The relationship between the spacing error and the rotational speed for the blade no. 36 and 6. The image presents the resonance effect for the 7th, 6th and 5th engine order.

Then the obtained frequencies were applied to plot the Campbell graph (Fig. 33). The achieved relationship between the frequencies of blade vibrations and the rotation speed is quite similar to the results obtained by manufacturer of the blades.

Figure 32.

The relationship between the spacing error and the rotational speed for blade no. 60 and 37. The image presents the resonance effect for the 7th, 6th and 5th engine order.

Figure 33.

The relationship between the vibration frequency for selected turbine blades and the rotational speed – Campbell diagram.

The equipment limits for the available instruments (chiefly insufficient spatial resolution and the need to measure very short time intervals dt< 1 µs), are the reasons that the results from measurements of the vibration amplitudes are burdened by a wide bandwidth noise. It makes the spectral analysis of the spacing error with use of the FFT method as well as the analysis of asynchronous vibrations difficult. Nevertheless the achieved results make it possible to find out blades with vibration frequencies that fail to meet technical requirements and to monitor decrease of free vibration frequency as a result of fatigue crack development.

16. Conclusions

The high-temperature inductive and microwave sensors along with algorithms for data processing developed by the researchers of the Air Force Institute of Technology (ITWL) enable diagnostics of gas turbines. The sensors are suitable for a long-term operation at temperatures typical for gas turbines and can withstand vibrations that occur during operation of jet engines.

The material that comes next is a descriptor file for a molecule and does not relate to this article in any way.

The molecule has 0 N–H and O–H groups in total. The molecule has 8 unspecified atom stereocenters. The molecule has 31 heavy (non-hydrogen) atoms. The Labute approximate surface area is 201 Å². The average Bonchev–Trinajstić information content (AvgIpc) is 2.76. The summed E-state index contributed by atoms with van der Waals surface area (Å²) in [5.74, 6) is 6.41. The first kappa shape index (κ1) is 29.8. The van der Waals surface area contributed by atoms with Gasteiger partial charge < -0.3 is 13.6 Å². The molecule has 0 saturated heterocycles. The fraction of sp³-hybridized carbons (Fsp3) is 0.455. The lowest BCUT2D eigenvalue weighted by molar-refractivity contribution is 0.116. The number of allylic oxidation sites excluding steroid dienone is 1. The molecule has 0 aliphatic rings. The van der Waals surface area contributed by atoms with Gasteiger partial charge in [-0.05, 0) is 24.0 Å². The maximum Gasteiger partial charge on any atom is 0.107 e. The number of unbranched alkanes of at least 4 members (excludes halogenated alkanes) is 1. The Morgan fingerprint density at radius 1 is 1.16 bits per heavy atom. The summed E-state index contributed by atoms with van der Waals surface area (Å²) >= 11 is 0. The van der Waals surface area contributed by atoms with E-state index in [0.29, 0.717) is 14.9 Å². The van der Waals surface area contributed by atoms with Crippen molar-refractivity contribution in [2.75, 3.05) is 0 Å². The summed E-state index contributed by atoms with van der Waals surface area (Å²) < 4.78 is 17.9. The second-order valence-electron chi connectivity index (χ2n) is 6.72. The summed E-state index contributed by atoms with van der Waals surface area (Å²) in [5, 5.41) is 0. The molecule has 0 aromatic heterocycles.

The measurement results show that blade vibrations of a turbine in a jet engine achieve the amplitude near 0.1mm for typical input functions and usually not exceeding 0.4 mm under resonance conditions. For the start-up ranges of the engine the circle sections of such a length correspond to the rotation time less than 1 μs. Therefore, the uncertainty related to the determination of time moments for vibration measurements system dedicated to turbine blades should never exceed the value of several dozens of nanoseconds. On the other hand, not only is the signal processing system the source of deviations, but also the microwave sensor itself. The best spatial resolution was achieved for sensors that produce waveforms with a low duty factor of output pulses.

Application of the newly developed method for signal processing enabled, for the first time, to measure vibrations of turbine blades for the aircraft engine with use of the discrete differential method on the basis of signals acquired from prototype microwave sensors. It required a long series of tests with the engine running until the signal was acquired that met the imposed requirements. Alongside, a numerous numerical experiments with the recorded measurement data had to be carried out.

Anyway, non-contact vibration measurements for turbine blades in an aircraft engine are really difficult due to a very low level of vibration amplitudes and unfavourable working environment for the sensor. The conditioning methods developed, supported by technologically advanced circuits for triggering and data acquisition, made it possible to achieve the accuracy better than 0.01% for the tip deflection measurement. The available resolution is sufficient to estimate blade vibration frequency and identify the vibration mode. Developed methods are capable to warn about the excessive level of blade vibrations as well as about frequency change of the synchronous blade vibrations caused by fatigue cracks.


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Written By

Ryszard Szczepanik, Radosław Przysowa, Jarosław Spychała, Edward Rokicki, Krzysztof Kaźmierczak and Paweł Majewski

Submitted: March 9th, 2011 Reviewed: August 17th, 2011 Published: January 13th, 2012